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As Paris nears, Armstrong is in command
BOURG-EN-BRESSE, France -- Lance Armstrong doesn't have a rider threatening to cut into his lead in the final two stages of the Tour de France. He likes it that way.
Armstrong finished 24th in Friday's 18th stage, 11 minutes, 42 seconds behind winner Thor Hushovd. The Texan maintained his 5:06 lead over Joseba Beloki after Friday's 18th stage and is a virtual lock to win his fourth straight Tour de France.
After saying Thursday he sleeps well thanks to his large lead, Armstrong cruised Friday and wants to augment his lead in Saturday's individual time trial from Regnie-Durette to Macon.
"I want to show the value of the yellow jersey," Armstrong said.
Hushovd won the 109.4-mile stretch from Cluses to Bourg-en-Bresse in central France in 4:28.28. He crossed the line just ahead of Christophe Mengin, credited with the same time.
Hushovd, who rides for Credit Agricole, won his first stage in the Tour de France. He struggled to finish the second leg earlier this month after a severe leg cramp. He had to have his leg massaged by the trainer during the stage.
Australian rider Robbie McEwen finished at the front of the main pack and moved a point ahead of Germany's Erik Zabel in the standings for best sprinter.
Sunday's final stage from Melun, outside Paris, to the Champs-Elysees should be little more than a victory lap for the 30-year-old Armstrong.
Last year, Armstrong finished 6:44 ahead of Jan Ullrich of Germany. He could top that by winning the time trial, and round off what many consider his easiest victory.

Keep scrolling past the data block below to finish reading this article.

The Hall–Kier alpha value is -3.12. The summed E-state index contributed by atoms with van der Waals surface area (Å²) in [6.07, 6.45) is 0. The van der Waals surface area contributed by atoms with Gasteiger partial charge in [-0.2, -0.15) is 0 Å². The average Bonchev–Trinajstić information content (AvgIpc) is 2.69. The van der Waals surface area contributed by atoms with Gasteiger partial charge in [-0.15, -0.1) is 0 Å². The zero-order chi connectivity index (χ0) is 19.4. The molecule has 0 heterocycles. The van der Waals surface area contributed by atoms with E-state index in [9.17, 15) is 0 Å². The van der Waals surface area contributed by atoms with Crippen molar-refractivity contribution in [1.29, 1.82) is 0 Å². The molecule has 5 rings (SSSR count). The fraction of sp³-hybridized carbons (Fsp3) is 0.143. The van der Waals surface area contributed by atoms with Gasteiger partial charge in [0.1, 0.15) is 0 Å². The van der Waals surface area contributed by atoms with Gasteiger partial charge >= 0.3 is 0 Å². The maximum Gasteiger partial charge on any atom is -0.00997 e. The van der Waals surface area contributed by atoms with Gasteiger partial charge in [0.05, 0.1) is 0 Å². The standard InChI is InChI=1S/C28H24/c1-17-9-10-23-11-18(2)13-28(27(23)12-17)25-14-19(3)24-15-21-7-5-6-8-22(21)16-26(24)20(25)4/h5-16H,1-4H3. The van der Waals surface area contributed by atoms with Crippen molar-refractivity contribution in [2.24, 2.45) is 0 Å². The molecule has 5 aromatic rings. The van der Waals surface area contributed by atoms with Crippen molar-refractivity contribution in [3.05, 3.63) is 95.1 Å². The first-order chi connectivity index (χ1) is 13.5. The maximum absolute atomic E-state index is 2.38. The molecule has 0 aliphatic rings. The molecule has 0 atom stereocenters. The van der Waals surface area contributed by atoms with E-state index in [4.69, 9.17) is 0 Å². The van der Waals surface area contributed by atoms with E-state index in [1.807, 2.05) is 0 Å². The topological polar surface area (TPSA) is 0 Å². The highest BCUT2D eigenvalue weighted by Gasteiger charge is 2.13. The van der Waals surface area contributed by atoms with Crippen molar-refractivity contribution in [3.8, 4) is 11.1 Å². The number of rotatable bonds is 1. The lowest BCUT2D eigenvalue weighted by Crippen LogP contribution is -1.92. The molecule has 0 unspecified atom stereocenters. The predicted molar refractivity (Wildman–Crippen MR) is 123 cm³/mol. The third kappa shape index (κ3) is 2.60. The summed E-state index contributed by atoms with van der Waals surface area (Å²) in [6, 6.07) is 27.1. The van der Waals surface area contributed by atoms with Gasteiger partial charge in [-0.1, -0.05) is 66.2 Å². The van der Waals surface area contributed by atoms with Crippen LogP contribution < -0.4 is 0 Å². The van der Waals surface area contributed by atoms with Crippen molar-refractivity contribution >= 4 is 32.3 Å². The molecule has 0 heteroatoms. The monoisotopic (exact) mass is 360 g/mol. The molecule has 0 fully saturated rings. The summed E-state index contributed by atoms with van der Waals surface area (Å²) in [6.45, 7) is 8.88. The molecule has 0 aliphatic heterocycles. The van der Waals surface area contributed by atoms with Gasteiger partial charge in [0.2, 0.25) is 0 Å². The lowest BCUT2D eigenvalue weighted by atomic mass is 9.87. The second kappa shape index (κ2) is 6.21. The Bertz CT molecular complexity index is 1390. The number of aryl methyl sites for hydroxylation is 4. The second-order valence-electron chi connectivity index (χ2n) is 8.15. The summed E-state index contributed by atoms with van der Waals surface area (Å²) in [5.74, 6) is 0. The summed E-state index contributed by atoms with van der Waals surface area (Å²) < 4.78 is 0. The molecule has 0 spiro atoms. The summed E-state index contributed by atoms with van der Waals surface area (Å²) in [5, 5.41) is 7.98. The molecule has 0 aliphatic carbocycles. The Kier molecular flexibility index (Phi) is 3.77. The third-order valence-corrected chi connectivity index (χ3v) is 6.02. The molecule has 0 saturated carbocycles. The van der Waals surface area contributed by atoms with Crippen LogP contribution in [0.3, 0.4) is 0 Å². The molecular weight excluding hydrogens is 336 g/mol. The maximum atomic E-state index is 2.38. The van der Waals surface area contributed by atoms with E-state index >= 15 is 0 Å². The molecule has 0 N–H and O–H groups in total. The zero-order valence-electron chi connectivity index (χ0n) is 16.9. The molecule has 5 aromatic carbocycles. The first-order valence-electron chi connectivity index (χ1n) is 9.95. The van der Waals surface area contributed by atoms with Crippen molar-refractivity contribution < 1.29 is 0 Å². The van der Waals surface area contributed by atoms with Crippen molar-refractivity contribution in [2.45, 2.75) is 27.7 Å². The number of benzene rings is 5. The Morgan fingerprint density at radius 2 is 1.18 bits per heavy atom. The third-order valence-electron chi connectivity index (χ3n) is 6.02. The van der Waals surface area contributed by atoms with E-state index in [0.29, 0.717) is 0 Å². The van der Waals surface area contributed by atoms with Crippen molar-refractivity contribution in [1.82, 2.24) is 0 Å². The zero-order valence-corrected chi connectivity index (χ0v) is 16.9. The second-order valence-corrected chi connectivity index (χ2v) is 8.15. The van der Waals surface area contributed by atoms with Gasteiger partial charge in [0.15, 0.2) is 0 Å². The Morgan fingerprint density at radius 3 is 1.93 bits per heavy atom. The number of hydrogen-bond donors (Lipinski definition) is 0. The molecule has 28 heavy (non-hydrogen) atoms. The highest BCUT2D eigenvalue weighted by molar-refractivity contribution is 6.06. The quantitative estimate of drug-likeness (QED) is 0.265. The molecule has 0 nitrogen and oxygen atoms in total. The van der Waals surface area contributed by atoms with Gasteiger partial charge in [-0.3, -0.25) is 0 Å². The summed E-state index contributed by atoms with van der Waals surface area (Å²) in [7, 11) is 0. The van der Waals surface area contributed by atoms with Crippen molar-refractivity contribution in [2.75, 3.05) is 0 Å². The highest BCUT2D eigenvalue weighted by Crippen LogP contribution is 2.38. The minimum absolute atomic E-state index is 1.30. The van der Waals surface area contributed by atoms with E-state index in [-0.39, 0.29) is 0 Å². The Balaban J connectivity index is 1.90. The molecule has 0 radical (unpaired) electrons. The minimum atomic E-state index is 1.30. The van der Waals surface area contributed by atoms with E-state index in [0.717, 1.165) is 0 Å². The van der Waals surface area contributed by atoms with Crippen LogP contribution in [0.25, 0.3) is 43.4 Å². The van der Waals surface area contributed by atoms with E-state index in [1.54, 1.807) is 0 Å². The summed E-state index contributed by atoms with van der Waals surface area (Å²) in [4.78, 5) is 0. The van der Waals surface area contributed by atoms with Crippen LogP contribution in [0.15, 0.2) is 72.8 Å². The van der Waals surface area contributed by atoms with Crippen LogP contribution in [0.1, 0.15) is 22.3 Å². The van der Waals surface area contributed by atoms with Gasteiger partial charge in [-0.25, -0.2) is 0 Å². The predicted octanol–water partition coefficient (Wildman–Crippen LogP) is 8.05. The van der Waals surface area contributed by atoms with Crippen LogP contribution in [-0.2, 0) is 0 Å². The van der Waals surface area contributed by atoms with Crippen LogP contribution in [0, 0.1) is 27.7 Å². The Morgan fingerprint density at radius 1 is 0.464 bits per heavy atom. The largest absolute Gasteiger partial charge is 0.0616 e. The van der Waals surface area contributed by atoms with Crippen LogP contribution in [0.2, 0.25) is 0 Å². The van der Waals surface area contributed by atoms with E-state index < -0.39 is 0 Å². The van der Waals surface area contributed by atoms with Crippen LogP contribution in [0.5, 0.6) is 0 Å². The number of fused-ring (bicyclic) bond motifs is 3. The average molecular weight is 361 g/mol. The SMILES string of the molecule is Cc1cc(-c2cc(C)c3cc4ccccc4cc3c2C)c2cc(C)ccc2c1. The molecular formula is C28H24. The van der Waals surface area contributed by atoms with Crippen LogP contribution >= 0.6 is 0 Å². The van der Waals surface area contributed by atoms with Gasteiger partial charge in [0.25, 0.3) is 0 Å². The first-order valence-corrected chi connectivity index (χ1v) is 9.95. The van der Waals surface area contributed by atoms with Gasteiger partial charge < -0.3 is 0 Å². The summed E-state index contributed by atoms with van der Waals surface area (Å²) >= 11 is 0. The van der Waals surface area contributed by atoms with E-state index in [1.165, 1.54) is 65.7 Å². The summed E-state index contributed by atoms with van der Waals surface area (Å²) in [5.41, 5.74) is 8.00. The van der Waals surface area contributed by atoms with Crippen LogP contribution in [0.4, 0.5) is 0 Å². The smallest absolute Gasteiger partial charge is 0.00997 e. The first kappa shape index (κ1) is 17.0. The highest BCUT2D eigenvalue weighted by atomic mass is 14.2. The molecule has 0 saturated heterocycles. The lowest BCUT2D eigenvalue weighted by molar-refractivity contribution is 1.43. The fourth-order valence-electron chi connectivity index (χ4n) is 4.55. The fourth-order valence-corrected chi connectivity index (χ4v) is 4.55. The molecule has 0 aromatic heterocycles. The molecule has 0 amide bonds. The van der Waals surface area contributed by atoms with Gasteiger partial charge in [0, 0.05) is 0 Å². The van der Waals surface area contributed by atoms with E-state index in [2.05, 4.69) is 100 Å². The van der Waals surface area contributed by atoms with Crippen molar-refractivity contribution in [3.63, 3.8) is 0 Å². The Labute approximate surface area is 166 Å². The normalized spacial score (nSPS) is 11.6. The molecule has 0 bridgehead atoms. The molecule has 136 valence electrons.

"The team has made it easier for me," Armstrong said. "To have guys always there in multiples, that makes life a lot easier."
Armstrong will try to win a record-tying fifth Tour de France next year, adding to his remarkable comeback story.
In 1999, Armstrong won the first of his three Tour titles less than three years after being diagnosed with advanced testicular cancer that had spread to his lungs and brain. He was given a 40 percent chance of survival and underwent brain surgery and chemotherapy.
"I think about it a lot," said Armstrong, who is completely recovered. "Maybe not on a daily basis, but 90 percent of the time. It's still a big part of my life."
He has been a source of inspiration for those afflicted with cancer.
"He has given us extraordinary courage," Antoinette Joubert said before Thursday's stage from Aime to Cluses. "At hospital, when we're having chemotherapy and we see him on TV, we cry with happiness."
Joubert, a 50-year-old woman who works as a social worker with cancer patients, suffers from bone cancer and has metal pins in her spine to keep her body upright.
Joubert waited outside the U.S. Postal Service team bus for Armstrong to sign a French edition of his autobiography. She wore a T-shirt with "Lance" written on the front and surrounded by a heart.
"I should be dead," she said. "But when I see Armstrong, I go for it."